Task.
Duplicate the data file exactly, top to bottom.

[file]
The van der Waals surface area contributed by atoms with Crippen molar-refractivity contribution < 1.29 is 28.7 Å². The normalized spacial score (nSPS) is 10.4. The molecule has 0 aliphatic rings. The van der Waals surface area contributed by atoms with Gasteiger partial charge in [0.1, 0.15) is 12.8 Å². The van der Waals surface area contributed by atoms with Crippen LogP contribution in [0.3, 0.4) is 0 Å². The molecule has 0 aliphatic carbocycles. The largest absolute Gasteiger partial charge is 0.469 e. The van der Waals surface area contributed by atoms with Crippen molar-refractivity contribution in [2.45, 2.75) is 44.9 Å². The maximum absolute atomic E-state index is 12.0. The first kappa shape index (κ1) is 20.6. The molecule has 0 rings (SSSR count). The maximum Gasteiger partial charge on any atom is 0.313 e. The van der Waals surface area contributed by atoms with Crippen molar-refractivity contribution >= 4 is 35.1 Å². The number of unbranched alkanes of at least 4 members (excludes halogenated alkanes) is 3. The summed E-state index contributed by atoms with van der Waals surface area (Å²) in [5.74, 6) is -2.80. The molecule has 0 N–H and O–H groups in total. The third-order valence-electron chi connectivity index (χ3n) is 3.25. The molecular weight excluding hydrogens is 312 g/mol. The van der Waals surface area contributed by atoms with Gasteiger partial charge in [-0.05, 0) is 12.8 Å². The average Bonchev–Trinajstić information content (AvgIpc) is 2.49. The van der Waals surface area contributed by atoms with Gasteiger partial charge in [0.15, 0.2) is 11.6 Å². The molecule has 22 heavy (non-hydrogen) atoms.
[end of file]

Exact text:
The van der Waals surface area contributed by atoms with Crippen molar-refractivity contribution < 1.29 is 28.7 Å². The normalized spacial score (nSPS) is 10.4. The molecule has 0 aliphatic rings. The van der Waals surface area contributed by atoms with Gasteiger partial charge in [0.1, 0.15) is 12.8 Å². The van der Waals surface area contributed by atoms with Crippen LogP contribution in [0.3, 0.4) is 0 Å². The molecule has 0 aliphatic carbocycles. The largest absolute Gasteiger partial charge is 0.469 e. The van der Waals surface area contributed by atoms with Crippen molar-refractivity contribution in [2.45, 2.75) is 44.9 Å². The maximum absolute atomic E-state index is 12.0. The first kappa shape index (κ1) is 20.6. The molecule has 0 rings (SSSR count). The maximum Gasteiger partial charge on any atom is 0.313 e. The van der Waals surface area contributed by atoms with Crippen molar-refractivity contribution >= 4 is 35.1 Å². The number of unbranched alkanes of at least 4 members (excludes halogenated alkanes) is 3. The summed E-state index contributed by atoms with van der Waals surface area (Å²) in [5.74, 6) is -2.80. The molecule has 0 N–H and O–H groups in total. The third-order valence-electron chi connectivity index (χ3n) is 3.25. The molecular weight excluding hydrogens is 312 g/mol. The van der Waals surface area contributed by atoms with Gasteiger partial charge in [-0.05, 0) is 12.8 Å². The average Bonchev–Trinajstić information content (AvgIpc) is 2.49. The van der Waals surface area contributed by atoms with Gasteiger partial charge in [0.15, 0.2) is 11.6 Å². The molecule has 22 heavy (non-hydrogen) atoms.